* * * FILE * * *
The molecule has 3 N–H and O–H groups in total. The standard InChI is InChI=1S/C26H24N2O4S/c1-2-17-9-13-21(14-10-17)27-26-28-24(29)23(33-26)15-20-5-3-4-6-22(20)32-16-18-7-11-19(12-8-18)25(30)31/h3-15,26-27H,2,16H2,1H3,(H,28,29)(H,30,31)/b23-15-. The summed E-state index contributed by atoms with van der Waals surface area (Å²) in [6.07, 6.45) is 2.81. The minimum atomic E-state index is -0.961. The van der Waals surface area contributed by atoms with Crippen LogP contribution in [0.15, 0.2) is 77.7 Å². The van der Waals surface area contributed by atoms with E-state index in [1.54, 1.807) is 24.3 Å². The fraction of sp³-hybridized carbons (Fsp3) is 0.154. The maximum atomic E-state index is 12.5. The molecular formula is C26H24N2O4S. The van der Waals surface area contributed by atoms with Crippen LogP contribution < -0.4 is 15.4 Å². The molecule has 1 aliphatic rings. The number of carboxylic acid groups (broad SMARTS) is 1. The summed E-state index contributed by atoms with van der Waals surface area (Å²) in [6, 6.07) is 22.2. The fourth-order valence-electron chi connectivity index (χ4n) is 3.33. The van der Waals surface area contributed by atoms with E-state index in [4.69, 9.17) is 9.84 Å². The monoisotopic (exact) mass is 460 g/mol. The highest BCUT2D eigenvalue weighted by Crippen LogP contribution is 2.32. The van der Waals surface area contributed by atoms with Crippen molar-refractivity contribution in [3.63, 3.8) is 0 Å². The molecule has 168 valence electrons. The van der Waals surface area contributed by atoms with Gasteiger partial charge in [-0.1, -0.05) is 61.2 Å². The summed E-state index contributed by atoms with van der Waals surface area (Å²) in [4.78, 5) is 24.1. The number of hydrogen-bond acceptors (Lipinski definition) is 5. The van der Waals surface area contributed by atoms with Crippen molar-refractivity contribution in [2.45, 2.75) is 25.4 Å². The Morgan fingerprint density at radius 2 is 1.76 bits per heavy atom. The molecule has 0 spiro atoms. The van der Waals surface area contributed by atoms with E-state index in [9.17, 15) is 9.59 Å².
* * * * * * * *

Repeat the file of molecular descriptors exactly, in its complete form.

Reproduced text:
The molecule has 3 N–H and O–H groups in total. The standard InChI is InChI=1S/C26H24N2O4S/c1-2-17-9-13-21(14-10-17)27-26-28-24(29)23(33-26)15-20-5-3-4-6-22(20)32-16-18-7-11-19(12-8-18)25(30)31/h3-15,26-27H,2,16H2,1H3,(H,28,29)(H,30,31)/b23-15-. The summed E-state index contributed by atoms with van der Waals surface area (Å²) in [6.07, 6.45) is 2.81. The minimum atomic E-state index is -0.961. The van der Waals surface area contributed by atoms with Crippen LogP contribution in [0.15, 0.2) is 77.7 Å². The van der Waals surface area contributed by atoms with E-state index in [1.54, 1.807) is 24.3 Å². The fraction of sp³-hybridized carbons (Fsp3) is 0.154. The maximum atomic E-state index is 12.5. The molecular formula is C26H24N2O4S. The van der Waals surface area contributed by atoms with Crippen LogP contribution < -0.4 is 15.4 Å². The molecule has 1 aliphatic rings. The number of carboxylic acid groups (broad SMARTS) is 1. The summed E-state index contributed by atoms with van der Waals surface area (Å²) in [6, 6.07) is 22.2. The fourth-order valence-electron chi connectivity index (χ4n) is 3.33. The van der Waals surface area contributed by atoms with E-state index in [4.69, 9.17) is 9.84 Å². The monoisotopic (exact) mass is 460 g/mol. The highest BCUT2D eigenvalue weighted by Crippen LogP contribution is 2.32. The van der Waals surface area contributed by atoms with Crippen molar-refractivity contribution in [3.63, 3.8) is 0 Å². The molecule has 168 valence electrons. The van der Waals surface area contributed by atoms with Gasteiger partial charge in [-0.1, -0.05) is 61.2 Å². The summed E-state index contributed by atoms with van der Waals surface area (Å²) in [4.78, 5) is 24.1. The number of hydrogen-bond acceptors (Lipinski definition) is 5. The van der Waals surface area contributed by atoms with Crippen molar-refractivity contribution in [2.45, 2.75) is 25.4 Å². The Morgan fingerprint density at radius 2 is 1.76 bits per heavy atom. The molecule has 0 spiro atoms. The van der Waals surface area contributed by atoms with E-state index in [9.17, 15) is 9.59 Å².